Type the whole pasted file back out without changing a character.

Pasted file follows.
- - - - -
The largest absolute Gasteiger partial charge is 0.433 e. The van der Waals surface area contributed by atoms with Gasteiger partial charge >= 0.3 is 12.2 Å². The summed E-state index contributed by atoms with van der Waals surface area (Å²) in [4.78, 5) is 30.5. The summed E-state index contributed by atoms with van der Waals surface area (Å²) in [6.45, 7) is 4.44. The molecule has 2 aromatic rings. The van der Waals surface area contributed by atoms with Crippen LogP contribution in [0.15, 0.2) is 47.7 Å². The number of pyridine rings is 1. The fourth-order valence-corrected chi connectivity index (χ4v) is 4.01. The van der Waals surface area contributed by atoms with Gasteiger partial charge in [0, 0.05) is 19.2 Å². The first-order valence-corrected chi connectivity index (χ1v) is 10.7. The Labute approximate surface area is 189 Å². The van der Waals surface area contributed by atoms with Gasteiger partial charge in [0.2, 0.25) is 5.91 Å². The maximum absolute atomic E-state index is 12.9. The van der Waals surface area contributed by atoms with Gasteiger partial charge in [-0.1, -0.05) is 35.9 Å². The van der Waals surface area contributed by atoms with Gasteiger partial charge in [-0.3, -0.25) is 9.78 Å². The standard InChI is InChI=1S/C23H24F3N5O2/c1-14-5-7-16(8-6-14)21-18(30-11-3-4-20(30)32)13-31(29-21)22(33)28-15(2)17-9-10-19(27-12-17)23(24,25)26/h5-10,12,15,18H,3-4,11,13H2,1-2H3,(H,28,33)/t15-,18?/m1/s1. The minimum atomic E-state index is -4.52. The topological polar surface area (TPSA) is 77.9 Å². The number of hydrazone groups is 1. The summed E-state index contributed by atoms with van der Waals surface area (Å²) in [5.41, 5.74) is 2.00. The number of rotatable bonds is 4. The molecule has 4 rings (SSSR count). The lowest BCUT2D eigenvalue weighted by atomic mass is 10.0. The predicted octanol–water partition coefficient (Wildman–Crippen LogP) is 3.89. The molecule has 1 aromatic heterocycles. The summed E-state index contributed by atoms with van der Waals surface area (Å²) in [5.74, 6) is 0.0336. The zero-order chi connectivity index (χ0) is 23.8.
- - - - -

The largest absolute Gasteiger partial charge is 0.433 e. The van der Waals surface area contributed by atoms with Gasteiger partial charge >= 0.3 is 12.2 Å². The summed E-state index contributed by atoms with van der Waals surface area (Å²) in [4.78, 5) is 30.5. The summed E-state index contributed by atoms with van der Waals surface area (Å²) in [6.45, 7) is 4.44. The molecule has 2 aromatic rings. The van der Waals surface area contributed by atoms with Crippen LogP contribution in [0.15, 0.2) is 47.7 Å². The number of pyridine rings is 1. The fourth-order valence-corrected chi connectivity index (χ4v) is 4.01. The van der Waals surface area contributed by atoms with Gasteiger partial charge in [0, 0.05) is 19.2 Å². The first-order valence-corrected chi connectivity index (χ1v) is 10.7. The Labute approximate surface area is 189 Å². The van der Waals surface area contributed by atoms with Gasteiger partial charge in [0.2, 0.25) is 5.91 Å². The maximum absolute atomic E-state index is 12.9. The van der Waals surface area contributed by atoms with Gasteiger partial charge in [-0.1, -0.05) is 35.9 Å². The van der Waals surface area contributed by atoms with Gasteiger partial charge in [-0.3, -0.25) is 9.78 Å². The standard InChI is InChI=1S/C23H24F3N5O2/c1-14-5-7-16(8-6-14)21-18(30-11-3-4-20(30)32)13-31(29-21)22(33)28-15(2)17-9-10-19(27-12-17)23(24,25)26/h5-10,12,15,18H,3-4,11,13H2,1-2H3,(H,28,33)/t15-,18?/m1/s1. The minimum atomic E-state index is -4.52. The topological polar surface area (TPSA) is 77.9 Å². The number of hydrazone groups is 1. The summed E-state index contributed by atoms with van der Waals surface area (Å²) in [5.41, 5.74) is 2.00. The number of rotatable bonds is 4. The molecule has 4 rings (SSSR count). The lowest BCUT2D eigenvalue weighted by atomic mass is 10.0. The predicted octanol–water partition coefficient (Wildman–Crippen LogP) is 3.89. The molecule has 1 aromatic heterocycles. The summed E-state index contributed by atoms with van der Waals surface area (Å²) in [5.74, 6) is 0.0336. The zero-order chi connectivity index (χ0) is 23.8.